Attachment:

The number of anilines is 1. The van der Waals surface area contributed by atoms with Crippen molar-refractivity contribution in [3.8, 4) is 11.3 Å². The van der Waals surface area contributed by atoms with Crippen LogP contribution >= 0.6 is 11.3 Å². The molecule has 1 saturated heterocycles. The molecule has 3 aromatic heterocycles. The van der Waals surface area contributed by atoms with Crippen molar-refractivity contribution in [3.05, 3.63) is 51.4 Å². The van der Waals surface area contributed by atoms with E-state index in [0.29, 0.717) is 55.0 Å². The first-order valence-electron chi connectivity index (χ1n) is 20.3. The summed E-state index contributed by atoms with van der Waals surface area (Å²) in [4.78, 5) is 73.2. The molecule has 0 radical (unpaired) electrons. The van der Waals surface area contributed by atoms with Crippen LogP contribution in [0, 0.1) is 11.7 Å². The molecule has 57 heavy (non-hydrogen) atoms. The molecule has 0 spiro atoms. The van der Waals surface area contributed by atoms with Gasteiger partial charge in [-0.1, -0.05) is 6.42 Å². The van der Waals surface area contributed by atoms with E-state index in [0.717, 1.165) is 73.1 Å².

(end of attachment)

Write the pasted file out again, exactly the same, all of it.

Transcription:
The number of anilines is 1. The van der Waals surface area contributed by atoms with Crippen molar-refractivity contribution in [3.8, 4) is 11.3 Å². The van der Waals surface area contributed by atoms with Crippen LogP contribution >= 0.6 is 11.3 Å². The molecule has 1 saturated heterocycles. The molecule has 3 aromatic heterocycles. The van der Waals surface area contributed by atoms with Crippen molar-refractivity contribution in [3.05, 3.63) is 51.4 Å². The van der Waals surface area contributed by atoms with E-state index in [0.29, 0.717) is 55.0 Å². The first-order valence-electron chi connectivity index (χ1n) is 20.3. The summed E-state index contributed by atoms with van der Waals surface area (Å²) in [4.78, 5) is 73.2. The molecule has 0 radical (unpaired) electrons. The van der Waals surface area contributed by atoms with Crippen LogP contribution in [0, 0.1) is 11.7 Å². The molecule has 57 heavy (non-hydrogen) atoms. The molecule has 0 spiro atoms. The van der Waals surface area contributed by atoms with Gasteiger partial charge in [-0.1, -0.05) is 6.42 Å². The van der Waals surface area contributed by atoms with E-state index in [0.717, 1.165) is 73.1 Å².